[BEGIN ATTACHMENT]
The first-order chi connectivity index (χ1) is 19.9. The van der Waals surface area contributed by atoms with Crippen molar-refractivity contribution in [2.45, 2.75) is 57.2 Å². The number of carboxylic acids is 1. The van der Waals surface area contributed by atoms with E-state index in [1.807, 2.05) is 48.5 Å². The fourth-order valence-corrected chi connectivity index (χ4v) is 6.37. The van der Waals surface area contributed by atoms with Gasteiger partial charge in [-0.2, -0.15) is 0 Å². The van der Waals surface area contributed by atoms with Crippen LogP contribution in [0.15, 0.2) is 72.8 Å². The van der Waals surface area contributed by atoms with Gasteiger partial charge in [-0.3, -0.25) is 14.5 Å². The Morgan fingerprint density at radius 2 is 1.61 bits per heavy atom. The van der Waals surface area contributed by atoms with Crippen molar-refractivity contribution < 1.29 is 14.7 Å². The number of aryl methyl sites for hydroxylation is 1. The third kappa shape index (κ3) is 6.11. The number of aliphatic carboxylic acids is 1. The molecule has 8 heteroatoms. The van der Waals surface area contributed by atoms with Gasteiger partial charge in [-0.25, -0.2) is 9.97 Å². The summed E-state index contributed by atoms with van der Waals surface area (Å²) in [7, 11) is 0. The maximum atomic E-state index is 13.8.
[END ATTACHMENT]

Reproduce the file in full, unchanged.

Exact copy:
The first-order chi connectivity index (χ1) is 19.9. The van der Waals surface area contributed by atoms with Crippen molar-refractivity contribution in [2.45, 2.75) is 57.2 Å². The number of carboxylic acids is 1. The van der Waals surface area contributed by atoms with E-state index in [1.807, 2.05) is 48.5 Å². The fourth-order valence-corrected chi connectivity index (χ4v) is 6.37. The van der Waals surface area contributed by atoms with Gasteiger partial charge in [-0.2, -0.15) is 0 Å². The van der Waals surface area contributed by atoms with Crippen LogP contribution in [0.15, 0.2) is 72.8 Å². The van der Waals surface area contributed by atoms with Gasteiger partial charge in [-0.3, -0.25) is 14.5 Å². The Morgan fingerprint density at radius 2 is 1.61 bits per heavy atom. The van der Waals surface area contributed by atoms with Crippen molar-refractivity contribution < 1.29 is 14.7 Å². The number of aryl methyl sites for hydroxylation is 1. The third kappa shape index (κ3) is 6.11. The number of aliphatic carboxylic acids is 1. The molecule has 8 heteroatoms. The van der Waals surface area contributed by atoms with Gasteiger partial charge in [-0.25, -0.2) is 9.97 Å². The summed E-state index contributed by atoms with van der Waals surface area (Å²) in [7, 11) is 0. The maximum atomic E-state index is 13.8.